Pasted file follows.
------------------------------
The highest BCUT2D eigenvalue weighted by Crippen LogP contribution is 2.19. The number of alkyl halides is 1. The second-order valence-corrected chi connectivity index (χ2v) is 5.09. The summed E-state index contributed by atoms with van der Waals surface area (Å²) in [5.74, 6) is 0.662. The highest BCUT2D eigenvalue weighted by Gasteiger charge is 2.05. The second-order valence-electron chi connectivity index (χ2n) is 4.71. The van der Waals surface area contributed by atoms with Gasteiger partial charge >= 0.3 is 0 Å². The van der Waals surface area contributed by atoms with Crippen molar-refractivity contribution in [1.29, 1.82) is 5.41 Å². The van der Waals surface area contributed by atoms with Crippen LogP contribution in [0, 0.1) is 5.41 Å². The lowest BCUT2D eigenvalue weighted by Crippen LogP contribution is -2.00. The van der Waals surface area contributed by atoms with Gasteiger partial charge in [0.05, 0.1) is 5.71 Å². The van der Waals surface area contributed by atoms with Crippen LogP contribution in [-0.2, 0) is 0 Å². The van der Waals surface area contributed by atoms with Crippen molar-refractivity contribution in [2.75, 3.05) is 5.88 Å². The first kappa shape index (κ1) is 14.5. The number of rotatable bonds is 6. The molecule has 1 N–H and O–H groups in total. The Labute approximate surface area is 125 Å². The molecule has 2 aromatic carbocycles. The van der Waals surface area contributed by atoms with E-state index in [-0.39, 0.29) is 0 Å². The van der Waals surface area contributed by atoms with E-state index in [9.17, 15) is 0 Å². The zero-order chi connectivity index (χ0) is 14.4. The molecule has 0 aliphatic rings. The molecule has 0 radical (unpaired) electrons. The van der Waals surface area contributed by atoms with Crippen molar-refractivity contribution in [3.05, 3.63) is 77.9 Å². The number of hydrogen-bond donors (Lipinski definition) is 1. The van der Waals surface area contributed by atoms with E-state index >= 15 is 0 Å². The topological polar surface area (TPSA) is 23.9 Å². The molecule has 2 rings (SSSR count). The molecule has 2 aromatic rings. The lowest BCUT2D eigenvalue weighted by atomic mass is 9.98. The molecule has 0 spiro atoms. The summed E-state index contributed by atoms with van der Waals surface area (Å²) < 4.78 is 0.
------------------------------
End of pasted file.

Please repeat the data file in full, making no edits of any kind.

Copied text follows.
The highest BCUT2D eigenvalue weighted by Crippen LogP contribution is 2.19. The number of alkyl halides is 1. The second-order valence-corrected chi connectivity index (χ2v) is 5.09. The summed E-state index contributed by atoms with van der Waals surface area (Å²) in [5.74, 6) is 0.662. The highest BCUT2D eigenvalue weighted by Gasteiger charge is 2.05. The second-order valence-electron chi connectivity index (χ2n) is 4.71. The van der Waals surface area contributed by atoms with Gasteiger partial charge >= 0.3 is 0 Å². The van der Waals surface area contributed by atoms with Crippen molar-refractivity contribution in [1.29, 1.82) is 5.41 Å². The van der Waals surface area contributed by atoms with Crippen LogP contribution in [0, 0.1) is 5.41 Å². The lowest BCUT2D eigenvalue weighted by Crippen LogP contribution is -2.00. The van der Waals surface area contributed by atoms with Gasteiger partial charge in [0.05, 0.1) is 5.71 Å². The van der Waals surface area contributed by atoms with Crippen LogP contribution in [-0.2, 0) is 0 Å². The van der Waals surface area contributed by atoms with Crippen molar-refractivity contribution in [2.75, 3.05) is 5.88 Å². The first kappa shape index (κ1) is 14.5. The number of rotatable bonds is 6. The molecule has 1 N–H and O–H groups in total. The Labute approximate surface area is 125 Å². The molecule has 2 aromatic carbocycles. The van der Waals surface area contributed by atoms with E-state index in [-0.39, 0.29) is 0 Å². The van der Waals surface area contributed by atoms with E-state index in [9.17, 15) is 0 Å². The zero-order chi connectivity index (χ0) is 14.4. The molecule has 0 aliphatic rings. The molecule has 0 radical (unpaired) electrons. The van der Waals surface area contributed by atoms with Crippen molar-refractivity contribution in [3.05, 3.63) is 77.9 Å². The number of hydrogen-bond donors (Lipinski definition) is 1. The van der Waals surface area contributed by atoms with E-state index >= 15 is 0 Å². The topological polar surface area (TPSA) is 23.9 Å². The molecule has 2 rings (SSSR count). The molecule has 2 aromatic rings. The lowest BCUT2D eigenvalue weighted by atomic mass is 9.98. The molecule has 0 spiro atoms. The summed E-state index contributed by atoms with van der Waals surface area (Å²) < 4.78 is 0.